These days everyone wants everything done instantly. Not only do we expect others to do things instantly, we also expect that we ourselves should be able to do things straight away. And this not only puts unrealistic pressure on ourselves, it leads to lower quality outcomes and lower levels of success in all aspects of our lives – not just our piano practice.

I myself have always been impatient by nature, and I have always had to make a conscious effort to slow down.

As the old joke goes… “God grant me patience — but I want it NOW!”

One of the great lessons I have learned through the process of creating Musiah — a 4 year process (i.e. about 3 years longer than I would perhaps unrealistically have liked) — is that some things just take time.

Perhaps not only was Rome not built in a day, perhaps it was also built with love and care — and in the now, just like Musiah.

Not everything is about the finish-line. It’s also about the journey, about the step we’re taking right now.

While I do reflect on this quite a lot, one of the things that inspired me to write about it today was an email I recently received from a mother who is learning play piano through Musiah along with her two sons.

She wrote:

"The lesson I am doing now is "4 x 4", level 1. It is so fast and quite difficult to do. Usually, I do one lesson in one or two days at most. But this one I've tried for the whole week, still can't make it. Can you give me a tip on how to do it?"

By default, in each Musiah piano lesson, the modules throughout the lesson are done at a slow tempo (though this is adjustable). Then, at the end of each lesson, one has to audition the piece for Musiah by playing it with a backing track and getting a score of at least 80%. During the audition, you can only choose either the medium or the full tempo.

When I looked at her progress, I saw that she had completed the lesson (up to the audition) at the slow tempo – so she could play the whole piece in time with a click track at the slow tempo.

So, it was interesting to me that on each occasion she attempted the audition, she did it on the full tempo (even though she was struggling to pass). At no stage had she ever tried the audition at the medium tempo (which is 25% slower).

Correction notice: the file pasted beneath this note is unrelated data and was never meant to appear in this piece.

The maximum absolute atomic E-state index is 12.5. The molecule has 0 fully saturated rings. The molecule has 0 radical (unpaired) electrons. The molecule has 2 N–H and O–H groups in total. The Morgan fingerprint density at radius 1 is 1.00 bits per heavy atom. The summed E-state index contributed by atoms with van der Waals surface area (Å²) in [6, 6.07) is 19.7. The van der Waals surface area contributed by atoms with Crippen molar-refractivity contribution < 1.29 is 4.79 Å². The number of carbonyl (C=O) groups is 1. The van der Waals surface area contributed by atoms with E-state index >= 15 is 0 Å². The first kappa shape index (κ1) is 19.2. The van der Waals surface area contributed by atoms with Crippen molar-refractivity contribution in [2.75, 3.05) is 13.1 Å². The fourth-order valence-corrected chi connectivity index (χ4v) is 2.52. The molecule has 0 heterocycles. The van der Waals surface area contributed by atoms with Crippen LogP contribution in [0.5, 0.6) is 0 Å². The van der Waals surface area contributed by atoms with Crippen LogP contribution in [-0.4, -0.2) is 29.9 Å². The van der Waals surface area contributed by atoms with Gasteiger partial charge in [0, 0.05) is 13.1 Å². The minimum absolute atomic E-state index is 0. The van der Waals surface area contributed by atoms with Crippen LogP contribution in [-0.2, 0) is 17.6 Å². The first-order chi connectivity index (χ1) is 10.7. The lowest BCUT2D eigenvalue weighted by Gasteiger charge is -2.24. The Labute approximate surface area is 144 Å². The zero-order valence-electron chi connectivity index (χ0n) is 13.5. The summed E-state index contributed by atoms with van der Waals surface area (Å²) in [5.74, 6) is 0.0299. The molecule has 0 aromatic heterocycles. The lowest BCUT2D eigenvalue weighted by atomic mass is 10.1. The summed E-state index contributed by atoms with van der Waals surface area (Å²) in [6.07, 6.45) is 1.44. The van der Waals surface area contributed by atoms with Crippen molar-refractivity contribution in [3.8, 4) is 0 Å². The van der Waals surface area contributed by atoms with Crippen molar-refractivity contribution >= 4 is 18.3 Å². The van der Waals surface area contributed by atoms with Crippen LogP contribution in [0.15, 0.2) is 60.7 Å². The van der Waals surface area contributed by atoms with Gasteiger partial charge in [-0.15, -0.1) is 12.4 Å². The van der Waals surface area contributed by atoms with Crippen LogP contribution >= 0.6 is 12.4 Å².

As I’m sure you can guess, my suggestion was:

"Try the audition a few times at the medium tempo and see if you can pass the audition at that tempo. Then when you are ready, you can try it at the full tempo to get some extra stars.

Another approach is to go into the practice area and try playing it with the click track at different tempos, i.e. gradually increase from slow to medium, then from medium to full tempo and then re-try the audition."

It seems obvious — I know, especially when we’re looking at someone else, but so many of us (myself included) do tend to try to do everything as quickly as possible. And sometimes this leads to shortcuts that – surprise, surprise – are counter-productive.

Remember it takes 10,000 hours to master a skill, and there are no short-cuts to quality.

We must put every foundation stone in place with love and care. And if you find yourself trying to race ahead, just remember…

“The slower you practice, the quicker you learn”.

No matter what practice techniques you use, this most fundamental approach that underscores every practice technique is the key to success and ultimately to learning piano fast – often many times faster, and enjoying the journey while you learn quickly and easily.

I hope you found the above thoughts helpful.

And of course, if you (or someone you know) would like to learn piano quickly and easily through top quality piano lessons that are chock full of this sort of wisdom, why not discover how you too can Learn Piano Fast With Our 14 Day Free Trial.

And of course, if you have any questions for me personally, please feel free to contact me directly.

Brendan Hogan L.Mus.A, A.Mus.A.
Piano Teacher & Musiah Inventor